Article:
14. The method of claim 11, wherein reading said voltage drop across said sense resistor is performed by an analog circuit portion.
15. A load impedance detecting device, comprising:
an analog load impedance detecting circuit having a sense voltage output representing the voltage across a sense resistor and a load voltage output representing a load voltage; and
a digital load impedance determining circuit coupled to the analog load impedance detecting circuit and configured to receive the sense voltage output and the load voltage output and compare the difference between the sense voltage output and the load voltage output to a first reference voltage and to determine whether the impedance is high or low, and to compare the low voltage output to a second reference voltage to determine the reliability of the load voltage output, the digital load impedance determining circuit further configured to output the comparison of the sense voltage output and the load voltage output when the comparison of the load voltage output to a second reference voltage meets a predetermined threshold value.
16. The device of claim 15 wherein the digital load impedance determining circuit is further configured to compare the load voltage output to a ground reference signal and to output the comparison of the sense voltage output and the load voltage output when the value of the load voltage output crosses the value of the ground reference signal.
17. The device of claim 15, wherein the digital load impedance determining circuit is further configured to store an output of the comparison of the sense voltage output and the load voltage output until the value of the load voltage output crosses the value of the ground reference signal, at which time the output of the comparison of the sense voltage output and the load voltage output is output from the digital load impedance determining circuit.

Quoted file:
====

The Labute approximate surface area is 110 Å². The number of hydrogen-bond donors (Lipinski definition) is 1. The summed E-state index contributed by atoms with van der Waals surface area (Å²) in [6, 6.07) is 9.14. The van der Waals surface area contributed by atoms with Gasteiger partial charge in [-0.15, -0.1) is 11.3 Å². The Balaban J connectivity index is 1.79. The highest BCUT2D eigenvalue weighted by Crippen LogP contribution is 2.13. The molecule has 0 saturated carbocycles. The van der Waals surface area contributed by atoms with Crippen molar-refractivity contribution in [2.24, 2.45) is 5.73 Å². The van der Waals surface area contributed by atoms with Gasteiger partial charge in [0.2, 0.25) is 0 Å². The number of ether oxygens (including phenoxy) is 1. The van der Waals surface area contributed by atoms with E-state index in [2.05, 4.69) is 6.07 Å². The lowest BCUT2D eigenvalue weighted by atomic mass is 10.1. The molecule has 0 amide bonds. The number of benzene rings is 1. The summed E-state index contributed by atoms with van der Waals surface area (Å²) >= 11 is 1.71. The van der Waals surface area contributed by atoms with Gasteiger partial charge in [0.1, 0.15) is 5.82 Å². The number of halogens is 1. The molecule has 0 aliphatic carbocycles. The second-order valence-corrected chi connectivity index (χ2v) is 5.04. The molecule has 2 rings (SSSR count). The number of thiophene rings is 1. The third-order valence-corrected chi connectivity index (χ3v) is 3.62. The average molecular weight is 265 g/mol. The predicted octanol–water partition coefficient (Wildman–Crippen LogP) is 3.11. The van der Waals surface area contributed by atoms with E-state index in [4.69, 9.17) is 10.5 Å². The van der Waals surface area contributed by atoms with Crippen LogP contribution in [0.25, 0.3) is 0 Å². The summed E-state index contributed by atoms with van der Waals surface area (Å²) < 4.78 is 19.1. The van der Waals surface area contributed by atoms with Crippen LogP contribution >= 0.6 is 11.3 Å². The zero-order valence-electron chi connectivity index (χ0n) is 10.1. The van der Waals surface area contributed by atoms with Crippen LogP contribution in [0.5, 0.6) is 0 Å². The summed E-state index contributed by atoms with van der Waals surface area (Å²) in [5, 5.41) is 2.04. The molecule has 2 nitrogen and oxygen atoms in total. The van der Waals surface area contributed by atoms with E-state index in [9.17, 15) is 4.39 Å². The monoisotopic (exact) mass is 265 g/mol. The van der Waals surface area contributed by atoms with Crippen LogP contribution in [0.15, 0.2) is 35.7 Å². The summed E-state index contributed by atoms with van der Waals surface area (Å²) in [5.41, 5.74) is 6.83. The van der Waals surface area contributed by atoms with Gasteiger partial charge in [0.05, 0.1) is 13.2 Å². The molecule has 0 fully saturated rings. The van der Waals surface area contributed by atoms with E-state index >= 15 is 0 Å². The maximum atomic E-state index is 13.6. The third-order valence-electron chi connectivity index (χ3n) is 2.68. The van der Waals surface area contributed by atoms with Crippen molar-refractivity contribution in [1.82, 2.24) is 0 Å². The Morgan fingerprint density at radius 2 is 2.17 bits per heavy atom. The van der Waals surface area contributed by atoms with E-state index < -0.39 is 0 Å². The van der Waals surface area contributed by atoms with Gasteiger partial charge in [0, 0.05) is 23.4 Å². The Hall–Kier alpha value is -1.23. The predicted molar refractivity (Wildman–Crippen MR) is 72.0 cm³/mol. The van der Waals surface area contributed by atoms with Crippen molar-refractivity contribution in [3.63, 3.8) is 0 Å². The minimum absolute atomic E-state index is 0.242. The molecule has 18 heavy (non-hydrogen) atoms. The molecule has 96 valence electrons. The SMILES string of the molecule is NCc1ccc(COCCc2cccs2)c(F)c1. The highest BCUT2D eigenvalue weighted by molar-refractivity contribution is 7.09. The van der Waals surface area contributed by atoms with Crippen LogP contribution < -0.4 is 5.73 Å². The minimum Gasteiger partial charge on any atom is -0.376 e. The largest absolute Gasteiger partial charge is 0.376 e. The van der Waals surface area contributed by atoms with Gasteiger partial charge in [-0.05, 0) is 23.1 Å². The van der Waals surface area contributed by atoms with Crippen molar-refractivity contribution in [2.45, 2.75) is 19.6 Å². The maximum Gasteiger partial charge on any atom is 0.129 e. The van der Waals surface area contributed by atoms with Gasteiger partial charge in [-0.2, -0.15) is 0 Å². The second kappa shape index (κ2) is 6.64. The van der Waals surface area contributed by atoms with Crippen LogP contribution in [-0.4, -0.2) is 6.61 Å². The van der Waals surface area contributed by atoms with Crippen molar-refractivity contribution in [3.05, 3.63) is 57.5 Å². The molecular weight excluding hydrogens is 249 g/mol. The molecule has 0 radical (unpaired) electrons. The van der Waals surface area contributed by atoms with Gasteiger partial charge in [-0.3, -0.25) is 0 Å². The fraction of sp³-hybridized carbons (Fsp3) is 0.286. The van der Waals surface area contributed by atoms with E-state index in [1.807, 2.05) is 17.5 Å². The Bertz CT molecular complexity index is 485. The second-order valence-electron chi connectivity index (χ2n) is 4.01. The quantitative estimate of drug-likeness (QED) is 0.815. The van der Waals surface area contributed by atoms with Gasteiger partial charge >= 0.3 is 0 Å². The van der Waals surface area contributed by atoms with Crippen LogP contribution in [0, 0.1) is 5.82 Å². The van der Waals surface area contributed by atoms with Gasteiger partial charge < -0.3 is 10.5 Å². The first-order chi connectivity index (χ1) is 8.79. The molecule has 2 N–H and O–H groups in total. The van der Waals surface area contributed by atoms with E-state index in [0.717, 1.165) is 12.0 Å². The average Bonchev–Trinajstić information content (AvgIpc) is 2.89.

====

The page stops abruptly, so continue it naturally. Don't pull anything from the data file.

Description
CROSS-REFERENCE TO RELATED APPLICATION

This application is a Continuation of U.S. patent application No. 09/938,747, filed Aug. 23, 2001, now abandoned, which application is incorporated herein by reference in its entirety.

TECHNICAL FIELD

The present invention relates to a circuit and a method for detecting load impedance.

BACKGROUND OF THE INVENTION

It is known that in some situations it is useful to detect whether the load impedance of an amplifier is higher or lower than a preset threshold value.

For example, audio amplifiers may need to drive different load impedances and therefore to modify parameters of the system according to the type of impedance of the applied load.

If different connectors for active loudspeakers and for passive loads are used, impedance detection with automatic gain adjustment would save a connector and would allow the user to insert the jack without looking for the correct output.